Tauranga man‘s harbour reclaim attempt
Tio Faulkner had a plan.
It involved a whole lot of demolition rubble and a sizeable part of the coastal marine area near Mt Maunganui…and pigs.
Faulkner was going to expand his property by reclaiming a large part of the neighbouring tidal flats and turn it into a park for his family.
It was a bold plan, but the Tauranga man was well on course.
He had used a huge amount of broken concrete to build a 3-metre-high platform, about 30mwide and stretching 15m into the tidal flats. It covered some 1000 square metres.
His project went awry when a member of the Bay of Plenty Regional Council began an aerial survey of Tauranga Harbour in July 2019 and spotted a curiously large structure that appeared to be stretching into the tidal area.
Faulkner lives on Matapihi Rd, Mt Maunganui. It is Māori freehold land vested in the Matapihi Ohuki Trust, and he is a trustee.
A few days after the structure came to the council’s attention, staff members went to the property to see what was going on.
They found a huge amount of construction waste deposited in the foreshore area. It was mostly large chunks of concrete but also contained plastic wrap and other material. It created a large flat platform.
Near the reclaimed land was a rundown piggery with at least 20 pigs, from which a stream of effluent could be seen flowing into the harbour.
When council staff told Faulkner he needed resource consents for depositing the material on the foreshore, and for operating the piggery, he told them he held an “intellectual resource consent” issued by the “Tangatawhenua Wealth and Resource Management Authority” that allowed him to undertake any work he wanted to on the property.
In the following months, Faulkner used more material, including steel, polystyrene, plastic and wood to extend the reclamation, which is inside an area recognised as an ‘’Area of Significant Cultural Value’’.
The council issued him an abatement notice in September 2019, and another in November 2019, but he didn’t comply.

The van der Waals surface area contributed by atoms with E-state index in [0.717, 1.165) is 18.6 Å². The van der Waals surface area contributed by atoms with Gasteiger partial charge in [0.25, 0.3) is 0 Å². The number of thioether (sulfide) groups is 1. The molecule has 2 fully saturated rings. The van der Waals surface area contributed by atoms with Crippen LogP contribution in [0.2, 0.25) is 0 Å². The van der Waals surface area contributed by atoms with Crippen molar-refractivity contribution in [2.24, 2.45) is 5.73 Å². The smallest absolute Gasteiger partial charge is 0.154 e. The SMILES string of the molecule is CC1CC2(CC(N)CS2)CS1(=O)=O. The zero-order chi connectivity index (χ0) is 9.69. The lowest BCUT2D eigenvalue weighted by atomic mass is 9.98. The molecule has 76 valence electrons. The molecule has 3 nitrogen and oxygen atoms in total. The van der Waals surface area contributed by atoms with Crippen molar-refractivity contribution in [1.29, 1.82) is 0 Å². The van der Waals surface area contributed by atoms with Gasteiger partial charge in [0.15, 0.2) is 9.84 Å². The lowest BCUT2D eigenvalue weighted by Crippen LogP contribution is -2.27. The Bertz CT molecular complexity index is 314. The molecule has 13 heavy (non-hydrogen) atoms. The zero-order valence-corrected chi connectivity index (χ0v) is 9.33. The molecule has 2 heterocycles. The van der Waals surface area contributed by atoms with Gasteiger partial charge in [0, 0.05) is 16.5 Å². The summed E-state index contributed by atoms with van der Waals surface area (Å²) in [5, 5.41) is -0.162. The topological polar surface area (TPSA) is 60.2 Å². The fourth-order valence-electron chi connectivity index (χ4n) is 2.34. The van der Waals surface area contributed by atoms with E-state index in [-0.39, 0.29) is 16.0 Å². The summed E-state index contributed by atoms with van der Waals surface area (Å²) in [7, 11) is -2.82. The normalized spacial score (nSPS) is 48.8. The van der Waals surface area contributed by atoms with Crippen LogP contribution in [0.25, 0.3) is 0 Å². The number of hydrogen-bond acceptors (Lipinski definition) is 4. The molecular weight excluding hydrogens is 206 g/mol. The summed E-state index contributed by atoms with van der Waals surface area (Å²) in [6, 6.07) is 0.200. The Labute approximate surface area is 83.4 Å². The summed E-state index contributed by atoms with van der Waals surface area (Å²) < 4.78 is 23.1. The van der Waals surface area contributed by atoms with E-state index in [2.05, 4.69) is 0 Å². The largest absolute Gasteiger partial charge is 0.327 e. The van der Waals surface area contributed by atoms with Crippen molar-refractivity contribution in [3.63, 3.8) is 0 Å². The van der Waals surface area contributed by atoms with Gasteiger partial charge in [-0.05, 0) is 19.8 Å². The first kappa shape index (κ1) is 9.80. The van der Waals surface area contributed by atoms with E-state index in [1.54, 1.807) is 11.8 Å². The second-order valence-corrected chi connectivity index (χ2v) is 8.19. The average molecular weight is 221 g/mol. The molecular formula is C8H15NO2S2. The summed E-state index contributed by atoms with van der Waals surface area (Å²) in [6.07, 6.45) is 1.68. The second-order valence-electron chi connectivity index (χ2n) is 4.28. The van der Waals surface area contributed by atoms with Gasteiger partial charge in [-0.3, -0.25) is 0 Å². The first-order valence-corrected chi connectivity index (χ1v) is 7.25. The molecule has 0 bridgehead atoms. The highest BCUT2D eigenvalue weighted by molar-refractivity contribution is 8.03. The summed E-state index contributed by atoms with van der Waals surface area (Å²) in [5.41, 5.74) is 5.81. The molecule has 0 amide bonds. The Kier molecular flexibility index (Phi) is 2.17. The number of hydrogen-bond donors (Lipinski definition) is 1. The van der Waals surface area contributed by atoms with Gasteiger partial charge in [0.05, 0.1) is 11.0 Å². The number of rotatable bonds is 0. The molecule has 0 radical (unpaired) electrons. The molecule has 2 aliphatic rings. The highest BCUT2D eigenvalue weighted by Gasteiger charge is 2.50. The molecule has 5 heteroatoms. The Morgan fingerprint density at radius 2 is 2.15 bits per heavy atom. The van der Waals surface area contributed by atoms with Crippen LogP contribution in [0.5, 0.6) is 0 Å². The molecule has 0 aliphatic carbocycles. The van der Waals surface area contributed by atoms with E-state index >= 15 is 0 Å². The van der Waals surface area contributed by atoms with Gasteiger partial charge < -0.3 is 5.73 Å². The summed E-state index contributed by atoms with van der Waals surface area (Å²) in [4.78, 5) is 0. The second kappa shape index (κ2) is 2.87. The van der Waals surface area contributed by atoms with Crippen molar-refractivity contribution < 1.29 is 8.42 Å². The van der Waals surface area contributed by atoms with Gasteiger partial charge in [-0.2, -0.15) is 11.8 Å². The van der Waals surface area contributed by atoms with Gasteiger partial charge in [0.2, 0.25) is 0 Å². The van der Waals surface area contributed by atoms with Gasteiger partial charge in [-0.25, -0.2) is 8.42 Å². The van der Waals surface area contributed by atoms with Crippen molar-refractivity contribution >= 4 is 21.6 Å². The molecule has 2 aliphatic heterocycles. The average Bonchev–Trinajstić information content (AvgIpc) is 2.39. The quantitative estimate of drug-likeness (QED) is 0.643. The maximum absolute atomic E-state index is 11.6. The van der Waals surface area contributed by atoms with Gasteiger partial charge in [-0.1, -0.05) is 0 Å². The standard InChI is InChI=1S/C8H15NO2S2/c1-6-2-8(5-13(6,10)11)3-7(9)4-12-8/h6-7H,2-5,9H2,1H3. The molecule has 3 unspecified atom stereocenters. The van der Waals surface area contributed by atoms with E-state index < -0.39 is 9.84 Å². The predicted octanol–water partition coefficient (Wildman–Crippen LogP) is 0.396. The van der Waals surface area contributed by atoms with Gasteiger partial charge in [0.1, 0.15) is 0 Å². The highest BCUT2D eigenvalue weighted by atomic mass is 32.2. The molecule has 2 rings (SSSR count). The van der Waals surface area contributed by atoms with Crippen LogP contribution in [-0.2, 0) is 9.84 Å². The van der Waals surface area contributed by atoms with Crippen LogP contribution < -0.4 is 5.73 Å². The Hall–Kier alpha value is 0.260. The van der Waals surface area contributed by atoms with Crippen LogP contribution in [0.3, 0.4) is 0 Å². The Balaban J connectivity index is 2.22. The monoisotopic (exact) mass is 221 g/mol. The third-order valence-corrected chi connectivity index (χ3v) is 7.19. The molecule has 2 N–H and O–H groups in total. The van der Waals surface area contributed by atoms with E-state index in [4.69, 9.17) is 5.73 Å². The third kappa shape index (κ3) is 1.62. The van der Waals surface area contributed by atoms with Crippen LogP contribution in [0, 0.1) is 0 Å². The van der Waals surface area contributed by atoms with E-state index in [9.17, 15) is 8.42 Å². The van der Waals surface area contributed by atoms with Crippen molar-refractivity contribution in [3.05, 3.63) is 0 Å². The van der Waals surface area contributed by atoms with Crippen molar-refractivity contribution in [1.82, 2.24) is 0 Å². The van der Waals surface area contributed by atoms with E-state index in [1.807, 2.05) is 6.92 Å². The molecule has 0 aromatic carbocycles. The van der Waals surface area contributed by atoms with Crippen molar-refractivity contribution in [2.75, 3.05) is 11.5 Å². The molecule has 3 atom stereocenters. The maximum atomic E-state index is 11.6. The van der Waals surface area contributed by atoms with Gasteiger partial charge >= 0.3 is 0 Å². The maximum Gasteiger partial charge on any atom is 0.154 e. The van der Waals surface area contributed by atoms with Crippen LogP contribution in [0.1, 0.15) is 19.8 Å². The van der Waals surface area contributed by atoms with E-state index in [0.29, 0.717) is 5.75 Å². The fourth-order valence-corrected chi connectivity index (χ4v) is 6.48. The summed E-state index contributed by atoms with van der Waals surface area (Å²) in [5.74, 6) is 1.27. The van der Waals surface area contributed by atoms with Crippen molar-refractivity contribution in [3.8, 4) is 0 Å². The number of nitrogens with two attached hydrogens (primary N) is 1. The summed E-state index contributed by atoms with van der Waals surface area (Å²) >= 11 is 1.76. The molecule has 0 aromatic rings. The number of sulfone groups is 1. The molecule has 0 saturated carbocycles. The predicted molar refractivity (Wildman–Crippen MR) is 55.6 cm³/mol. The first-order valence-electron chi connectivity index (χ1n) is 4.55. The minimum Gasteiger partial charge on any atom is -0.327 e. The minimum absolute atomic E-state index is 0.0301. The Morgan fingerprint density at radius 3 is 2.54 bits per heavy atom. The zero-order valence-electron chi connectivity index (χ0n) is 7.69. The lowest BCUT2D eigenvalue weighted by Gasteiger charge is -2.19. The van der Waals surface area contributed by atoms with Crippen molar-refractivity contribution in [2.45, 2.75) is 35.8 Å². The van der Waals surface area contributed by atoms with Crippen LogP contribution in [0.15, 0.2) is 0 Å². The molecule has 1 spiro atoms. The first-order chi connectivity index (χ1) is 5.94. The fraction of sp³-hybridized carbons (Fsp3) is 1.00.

When staff went to the site in August last year nothing had changed. Water samples taken from a pond leading to the harbour recorded very high readings of E.coli.
Faulkner was charged with various breaches of the Resource Management Act. He defended the charges in an eight-day trial in Tauranga District Court before Judge Prudence Steven in late July.
The court heard evidence from staff who were told by Faulkner that he wanted to “create something similar to Memorial Park for his whānau to use”.
It also heard that he accused the staff of trespassing and told them his “Intellectual Resource Consent” allowed for “earthworks mitigation for effects of global warming”.
Experts said the disturbance of the foreshore and seabed had an adverse effect on plants, animals and their habitat. It was also noted that the liquid flowing from the piggery to the harbour smelled strongly of faeces and contained “very, very high” levels of faecal bacteria.
Faulkner suggested the samples may have been tampered with by council staff before they were tested.
He said the reclamation works were lawful because they fell within his rights as mana whenua to exercise undisturbed customs and usage rights over Māori-owned land, and the council could not “prove its claim and authority over Māori customary land”.
Judge Steven issued her decision this month. She said none of Faulkner’s arguments constituted a valid defence to the charges and “The laws of Parliament (including the RMA and the Criminal Procedure Act) apply to the property and to Mr Faulkner”.
Faulkner was convicted of six charges, including reclaiming an area of foreshore and seabed without resource consent, discharging effluent from a piggery where it could enter water, contravening an abatement notice and failing to provide information as directed by an enforcement officer.
He will be sentenced in January.
A Bay of Plenty Regional Council spokesman said the council would not comment prior to sentencing.
Faulkner could not be reached for comment.